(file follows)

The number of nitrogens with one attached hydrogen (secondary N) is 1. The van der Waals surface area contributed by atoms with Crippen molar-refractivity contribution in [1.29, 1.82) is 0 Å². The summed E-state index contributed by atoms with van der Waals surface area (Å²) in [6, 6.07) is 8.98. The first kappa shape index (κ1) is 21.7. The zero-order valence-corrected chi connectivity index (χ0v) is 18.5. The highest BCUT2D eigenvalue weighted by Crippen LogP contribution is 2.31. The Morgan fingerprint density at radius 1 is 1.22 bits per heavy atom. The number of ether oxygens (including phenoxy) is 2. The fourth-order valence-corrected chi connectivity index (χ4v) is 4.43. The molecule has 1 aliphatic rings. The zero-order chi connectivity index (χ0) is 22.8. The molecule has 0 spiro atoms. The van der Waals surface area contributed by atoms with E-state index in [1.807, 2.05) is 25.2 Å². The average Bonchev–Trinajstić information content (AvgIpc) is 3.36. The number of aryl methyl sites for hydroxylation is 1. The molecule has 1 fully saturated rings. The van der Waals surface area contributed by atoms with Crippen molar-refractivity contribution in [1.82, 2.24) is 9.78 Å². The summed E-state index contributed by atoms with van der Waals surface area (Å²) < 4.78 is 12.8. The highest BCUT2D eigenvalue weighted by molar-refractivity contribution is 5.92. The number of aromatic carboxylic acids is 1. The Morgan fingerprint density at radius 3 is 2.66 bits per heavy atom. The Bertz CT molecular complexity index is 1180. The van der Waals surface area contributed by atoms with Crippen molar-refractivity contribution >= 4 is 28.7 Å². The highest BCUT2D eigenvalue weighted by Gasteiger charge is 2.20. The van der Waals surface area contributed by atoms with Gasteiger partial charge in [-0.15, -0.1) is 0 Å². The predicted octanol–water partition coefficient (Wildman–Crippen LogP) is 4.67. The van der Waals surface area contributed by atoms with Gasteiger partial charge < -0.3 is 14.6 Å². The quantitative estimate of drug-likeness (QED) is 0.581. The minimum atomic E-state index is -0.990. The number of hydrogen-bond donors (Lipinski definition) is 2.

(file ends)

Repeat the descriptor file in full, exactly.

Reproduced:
The number of nitrogens with one attached hydrogen (secondary N) is 1. The van der Waals surface area contributed by atoms with Crippen molar-refractivity contribution in [1.29, 1.82) is 0 Å². The summed E-state index contributed by atoms with van der Waals surface area (Å²) in [6, 6.07) is 8.98. The first kappa shape index (κ1) is 21.7. The zero-order valence-corrected chi connectivity index (χ0v) is 18.5. The highest BCUT2D eigenvalue weighted by Crippen LogP contribution is 2.31. The Morgan fingerprint density at radius 1 is 1.22 bits per heavy atom. The number of ether oxygens (including phenoxy) is 2. The fourth-order valence-corrected chi connectivity index (χ4v) is 4.43. The molecule has 1 aliphatic rings. The zero-order chi connectivity index (χ0) is 22.8. The molecule has 0 spiro atoms. The van der Waals surface area contributed by atoms with E-state index in [1.807, 2.05) is 25.2 Å². The average Bonchev–Trinajstić information content (AvgIpc) is 3.36. The number of aryl methyl sites for hydroxylation is 1. The molecule has 1 fully saturated rings. The van der Waals surface area contributed by atoms with Crippen molar-refractivity contribution in [1.82, 2.24) is 9.78 Å². The summed E-state index contributed by atoms with van der Waals surface area (Å²) < 4.78 is 12.8. The highest BCUT2D eigenvalue weighted by molar-refractivity contribution is 5.92. The number of aromatic carboxylic acids is 1. The Morgan fingerprint density at radius 3 is 2.66 bits per heavy atom. The Bertz CT molecular complexity index is 1180. The van der Waals surface area contributed by atoms with Crippen molar-refractivity contribution >= 4 is 28.7 Å². The highest BCUT2D eigenvalue weighted by Gasteiger charge is 2.20. The van der Waals surface area contributed by atoms with Gasteiger partial charge in [-0.15, -0.1) is 0 Å². The predicted octanol–water partition coefficient (Wildman–Crippen LogP) is 4.67. The van der Waals surface area contributed by atoms with Gasteiger partial charge < -0.3 is 14.6 Å². The quantitative estimate of drug-likeness (QED) is 0.581. The minimum atomic E-state index is -0.990. The number of hydrogen-bond donors (Lipinski definition) is 2.